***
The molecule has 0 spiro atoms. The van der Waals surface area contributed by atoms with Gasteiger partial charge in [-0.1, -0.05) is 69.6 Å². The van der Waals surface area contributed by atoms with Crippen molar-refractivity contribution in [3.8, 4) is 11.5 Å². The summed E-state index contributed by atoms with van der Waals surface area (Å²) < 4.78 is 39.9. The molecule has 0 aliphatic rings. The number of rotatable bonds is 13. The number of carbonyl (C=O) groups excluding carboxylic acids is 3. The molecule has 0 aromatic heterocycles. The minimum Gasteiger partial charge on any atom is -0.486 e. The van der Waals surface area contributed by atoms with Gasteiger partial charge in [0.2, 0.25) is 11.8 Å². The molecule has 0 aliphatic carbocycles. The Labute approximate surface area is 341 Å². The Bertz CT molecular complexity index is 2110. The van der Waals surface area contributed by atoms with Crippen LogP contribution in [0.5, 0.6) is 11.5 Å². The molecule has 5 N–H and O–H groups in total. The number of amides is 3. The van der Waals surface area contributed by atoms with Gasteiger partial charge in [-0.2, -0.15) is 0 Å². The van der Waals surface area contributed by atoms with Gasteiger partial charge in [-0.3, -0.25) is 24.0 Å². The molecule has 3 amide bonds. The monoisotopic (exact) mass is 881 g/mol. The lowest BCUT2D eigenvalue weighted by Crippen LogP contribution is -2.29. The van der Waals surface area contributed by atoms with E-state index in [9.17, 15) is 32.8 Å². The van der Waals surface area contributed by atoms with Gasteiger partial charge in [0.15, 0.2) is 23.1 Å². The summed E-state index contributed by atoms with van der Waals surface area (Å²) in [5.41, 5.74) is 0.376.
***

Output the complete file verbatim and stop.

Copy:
The molecule has 0 spiro atoms. The van der Waals surface area contributed by atoms with Gasteiger partial charge in [-0.1, -0.05) is 69.6 Å². The van der Waals surface area contributed by atoms with Crippen molar-refractivity contribution in [3.8, 4) is 11.5 Å². The summed E-state index contributed by atoms with van der Waals surface area (Å²) < 4.78 is 39.9. The molecule has 0 aliphatic rings. The number of rotatable bonds is 13. The number of carbonyl (C=O) groups excluding carboxylic acids is 3. The molecule has 0 aromatic heterocycles. The minimum Gasteiger partial charge on any atom is -0.486 e. The van der Waals surface area contributed by atoms with Gasteiger partial charge in [0.2, 0.25) is 11.8 Å². The molecule has 0 aliphatic carbocycles. The Labute approximate surface area is 341 Å². The Bertz CT molecular complexity index is 2110. The van der Waals surface area contributed by atoms with Crippen LogP contribution in [0.5, 0.6) is 11.5 Å². The molecule has 5 N–H and O–H groups in total. The number of amides is 3. The van der Waals surface area contributed by atoms with Gasteiger partial charge in [-0.2, -0.15) is 0 Å². The van der Waals surface area contributed by atoms with Gasteiger partial charge in [-0.3, -0.25) is 24.0 Å². The molecule has 3 amide bonds. The monoisotopic (exact) mass is 881 g/mol. The lowest BCUT2D eigenvalue weighted by Crippen LogP contribution is -2.29. The van der Waals surface area contributed by atoms with E-state index in [9.17, 15) is 32.8 Å². The van der Waals surface area contributed by atoms with Gasteiger partial charge in [0.15, 0.2) is 23.1 Å². The summed E-state index contributed by atoms with van der Waals surface area (Å²) in [5.41, 5.74) is 0.376.